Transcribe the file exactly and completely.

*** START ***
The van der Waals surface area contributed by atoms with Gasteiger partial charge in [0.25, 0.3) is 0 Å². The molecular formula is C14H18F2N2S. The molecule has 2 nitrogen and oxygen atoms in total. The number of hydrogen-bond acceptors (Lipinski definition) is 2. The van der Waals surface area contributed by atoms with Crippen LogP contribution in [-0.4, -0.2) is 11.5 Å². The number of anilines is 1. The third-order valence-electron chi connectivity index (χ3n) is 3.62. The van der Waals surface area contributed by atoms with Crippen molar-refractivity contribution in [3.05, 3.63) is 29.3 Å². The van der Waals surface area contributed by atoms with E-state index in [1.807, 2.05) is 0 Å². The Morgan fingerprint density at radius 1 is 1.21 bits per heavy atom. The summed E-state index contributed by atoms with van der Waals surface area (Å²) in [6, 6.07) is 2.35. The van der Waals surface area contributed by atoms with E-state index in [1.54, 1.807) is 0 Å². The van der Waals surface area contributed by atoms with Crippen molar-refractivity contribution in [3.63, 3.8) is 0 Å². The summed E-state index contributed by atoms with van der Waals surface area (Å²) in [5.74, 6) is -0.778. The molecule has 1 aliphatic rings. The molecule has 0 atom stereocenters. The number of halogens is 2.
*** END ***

The van der Waals surface area contributed by atoms with Gasteiger partial charge in [0.25, 0.3) is 0 Å². The molecular formula is C14H18F2N2S. The molecule has 2 nitrogen and oxygen atoms in total. The number of hydrogen-bond acceptors (Lipinski definition) is 2. The van der Waals surface area contributed by atoms with Crippen LogP contribution in [-0.4, -0.2) is 11.5 Å². The number of anilines is 1. The third-order valence-electron chi connectivity index (χ3n) is 3.62. The van der Waals surface area contributed by atoms with Crippen molar-refractivity contribution in [3.05, 3.63) is 29.3 Å². The van der Waals surface area contributed by atoms with E-state index in [1.807, 2.05) is 0 Å². The Morgan fingerprint density at radius 1 is 1.21 bits per heavy atom. The summed E-state index contributed by atoms with van der Waals surface area (Å²) in [6, 6.07) is 2.35. The van der Waals surface area contributed by atoms with E-state index in [1.54, 1.807) is 0 Å². The van der Waals surface area contributed by atoms with Crippen molar-refractivity contribution in [3.63, 3.8) is 0 Å². The summed E-state index contributed by atoms with van der Waals surface area (Å²) in [5.74, 6) is -0.778. The molecule has 1 aliphatic rings. The molecule has 0 atom stereocenters. The number of halogens is 2.